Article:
3. Where, as a consequence of receiving life saving treatment, P is unable to leave hospital, that is not a deprivation of liberty which falls foul of Article 5(1). A standard authorisation is not therefore required and any application in relation to treatment will properly be made under s.16 MCA.
  4. If, as a consequence of ensuring that P receives the treatment that is in his or her best interests, P will become subjected to a deprivation of liberty of a type that falls within Article 5(1), then there must be authorisation for that deprivation of liberty:
  5. If already in hospital or in care. under Schedule A1 (or S4A(5)): or
  6. Pursuant to a court order under section 4A(3) MCA
  7. The Sch. A1 decision will be made pursuant to para. 16 on the basis that the proposed deprivation of liberty is in P’s best interests, necessary and proportionate; conditions of the type envisaged by the DOLS Code of Practice can be recommended if necessary.
  8. If there is a disagreement as to whether there should be a standard authorisation, or in relation to the conditions attached to such an authorisation, then the matter can be brought to by way of an application under s.21A to determine any question relating to the authorisation and to make any appropriate order varying or terminating the authorisation. Clinical issues in relation to treatment will remain in the hands of the treating physicians.

Comment

Mrs Briggs decision to issue her application under s.21A instead of the conventional s.16 approach was motivated by the availability of non-means tested legal aid for the former which was not available for the latter.  As a consequence Mrs Briggs benefitted from representation at court by both leading and junior counsel and was able to fully participate in the proceedings concerning her husband. Given the complex legal issues involved in a case of this type Mrs Briggs would undoubtedly have struggled to put her case before the court without legal representation .

Nevertheless, the Court of Appeal made clear that the case before the court was not about the availability or otherwise of non-means tested legal aid – but was about the scope of s. 21A. Clearly Mrs Briggs would not have been able to bring her application under s.21A had her husband not been subject to a DoLS authorisation while in hospital – so it was fortuitous for her that he was. Post Ferreira it is  now clear that in  cases like that of Mr Briggs, where a patient is unable to leave hospital due to their physical condition and the life-saving treatment they are receiving,  no deprivation of  liberty will generally arise and no DoLS authorisation will be required.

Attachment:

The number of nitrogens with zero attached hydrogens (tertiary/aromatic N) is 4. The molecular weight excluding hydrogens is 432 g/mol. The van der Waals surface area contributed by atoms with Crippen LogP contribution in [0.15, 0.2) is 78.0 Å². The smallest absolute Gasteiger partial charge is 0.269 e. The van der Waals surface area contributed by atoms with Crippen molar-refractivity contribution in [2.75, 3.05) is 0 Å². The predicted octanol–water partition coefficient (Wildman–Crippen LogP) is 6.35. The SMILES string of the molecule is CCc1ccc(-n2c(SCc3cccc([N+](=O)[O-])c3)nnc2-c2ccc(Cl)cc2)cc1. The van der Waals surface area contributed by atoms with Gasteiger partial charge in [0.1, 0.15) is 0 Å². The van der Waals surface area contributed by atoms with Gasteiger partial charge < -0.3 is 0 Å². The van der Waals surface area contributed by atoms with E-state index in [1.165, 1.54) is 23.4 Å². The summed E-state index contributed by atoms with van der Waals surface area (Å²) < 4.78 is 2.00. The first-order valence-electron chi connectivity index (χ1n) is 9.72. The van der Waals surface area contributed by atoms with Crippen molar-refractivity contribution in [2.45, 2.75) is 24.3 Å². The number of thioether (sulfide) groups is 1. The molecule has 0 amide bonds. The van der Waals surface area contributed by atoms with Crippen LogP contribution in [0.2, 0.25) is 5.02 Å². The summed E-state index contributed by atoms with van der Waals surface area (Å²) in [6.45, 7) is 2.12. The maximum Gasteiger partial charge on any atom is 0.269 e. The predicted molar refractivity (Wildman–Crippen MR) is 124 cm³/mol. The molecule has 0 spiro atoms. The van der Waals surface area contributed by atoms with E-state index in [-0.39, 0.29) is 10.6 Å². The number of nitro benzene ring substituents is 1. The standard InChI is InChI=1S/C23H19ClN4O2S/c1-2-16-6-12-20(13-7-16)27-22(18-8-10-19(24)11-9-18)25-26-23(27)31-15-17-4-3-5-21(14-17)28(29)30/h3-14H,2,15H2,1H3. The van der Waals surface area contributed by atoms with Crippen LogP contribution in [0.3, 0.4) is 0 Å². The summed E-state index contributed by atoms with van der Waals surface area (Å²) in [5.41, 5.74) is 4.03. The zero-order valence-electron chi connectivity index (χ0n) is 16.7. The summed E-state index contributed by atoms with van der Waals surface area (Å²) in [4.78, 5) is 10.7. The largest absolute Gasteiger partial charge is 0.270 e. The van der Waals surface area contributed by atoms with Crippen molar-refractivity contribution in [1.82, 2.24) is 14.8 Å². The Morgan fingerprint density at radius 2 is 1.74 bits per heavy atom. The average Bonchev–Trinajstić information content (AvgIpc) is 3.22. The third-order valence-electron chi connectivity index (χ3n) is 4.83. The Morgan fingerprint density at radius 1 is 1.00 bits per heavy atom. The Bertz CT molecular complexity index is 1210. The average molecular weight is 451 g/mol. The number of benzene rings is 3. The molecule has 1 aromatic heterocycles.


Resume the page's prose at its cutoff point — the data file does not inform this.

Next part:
The wider issue of whether non-means tested legal aid should be made available to patients and/or their families to bring a serious medical treatment dispute (such as the withdrawal of life sustaining treatment) before the court was barely touched upon by the Court of Appeal although King LJ did acknowledge that many would be perturbed to know that non-means tested legal aid was unavailable in such circumstances.

This case serves to demonstrate the injustices that exist concerning the availability of non-means legal aid to families of incapacitated adults (and indeed parents of young children) who wish to bring a serious medical treatment disputes before the court or having been joined as a party in such proceedings, wish to be able to participate fully.

KATHRYN RIDDELL

Partner in Sintons Healthcare Team

If you have any questions or require any advice on the issues discussed in this article please contact Kathryn Riddell on: (0191) 2267829 or kathryn.riddell@sintons.co.uk